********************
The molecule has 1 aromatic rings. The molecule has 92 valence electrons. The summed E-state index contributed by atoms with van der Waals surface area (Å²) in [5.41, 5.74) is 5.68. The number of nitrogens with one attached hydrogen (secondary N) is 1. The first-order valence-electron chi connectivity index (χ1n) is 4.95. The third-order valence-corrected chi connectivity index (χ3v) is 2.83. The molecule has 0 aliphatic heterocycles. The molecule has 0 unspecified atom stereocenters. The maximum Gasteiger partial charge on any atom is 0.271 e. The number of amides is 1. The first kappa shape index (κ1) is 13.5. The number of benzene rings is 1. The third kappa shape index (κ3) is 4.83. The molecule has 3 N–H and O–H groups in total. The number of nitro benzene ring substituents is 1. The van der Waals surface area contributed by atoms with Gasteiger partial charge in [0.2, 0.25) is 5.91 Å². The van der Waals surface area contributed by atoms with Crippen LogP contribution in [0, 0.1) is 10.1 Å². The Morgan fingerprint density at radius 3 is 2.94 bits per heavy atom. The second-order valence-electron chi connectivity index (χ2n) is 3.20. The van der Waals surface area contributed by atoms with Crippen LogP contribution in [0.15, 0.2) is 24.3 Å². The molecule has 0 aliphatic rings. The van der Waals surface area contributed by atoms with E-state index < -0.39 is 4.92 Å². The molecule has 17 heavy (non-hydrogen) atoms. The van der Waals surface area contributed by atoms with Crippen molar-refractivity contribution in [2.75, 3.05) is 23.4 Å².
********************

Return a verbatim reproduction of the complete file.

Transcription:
The molecule has 1 aromatic rings. The molecule has 92 valence electrons. The summed E-state index contributed by atoms with van der Waals surface area (Å²) in [5.41, 5.74) is 5.68. The number of nitrogens with one attached hydrogen (secondary N) is 1. The first-order valence-electron chi connectivity index (χ1n) is 4.95. The third-order valence-corrected chi connectivity index (χ3v) is 2.83. The molecule has 0 aliphatic heterocycles. The molecule has 0 unspecified atom stereocenters. The maximum Gasteiger partial charge on any atom is 0.271 e. The number of amides is 1. The first kappa shape index (κ1) is 13.5. The number of benzene rings is 1. The third kappa shape index (κ3) is 4.83. The molecule has 3 N–H and O–H groups in total. The number of nitro benzene ring substituents is 1. The van der Waals surface area contributed by atoms with Gasteiger partial charge in [0.2, 0.25) is 5.91 Å². The van der Waals surface area contributed by atoms with Crippen LogP contribution in [0, 0.1) is 10.1 Å². The Morgan fingerprint density at radius 3 is 2.94 bits per heavy atom. The second-order valence-electron chi connectivity index (χ2n) is 3.20. The van der Waals surface area contributed by atoms with Crippen LogP contribution in [0.15, 0.2) is 24.3 Å². The molecule has 0 aliphatic rings. The van der Waals surface area contributed by atoms with E-state index < -0.39 is 4.92 Å². The molecule has 17 heavy (non-hydrogen) atoms. The van der Waals surface area contributed by atoms with Crippen molar-refractivity contribution in [2.75, 3.05) is 23.4 Å².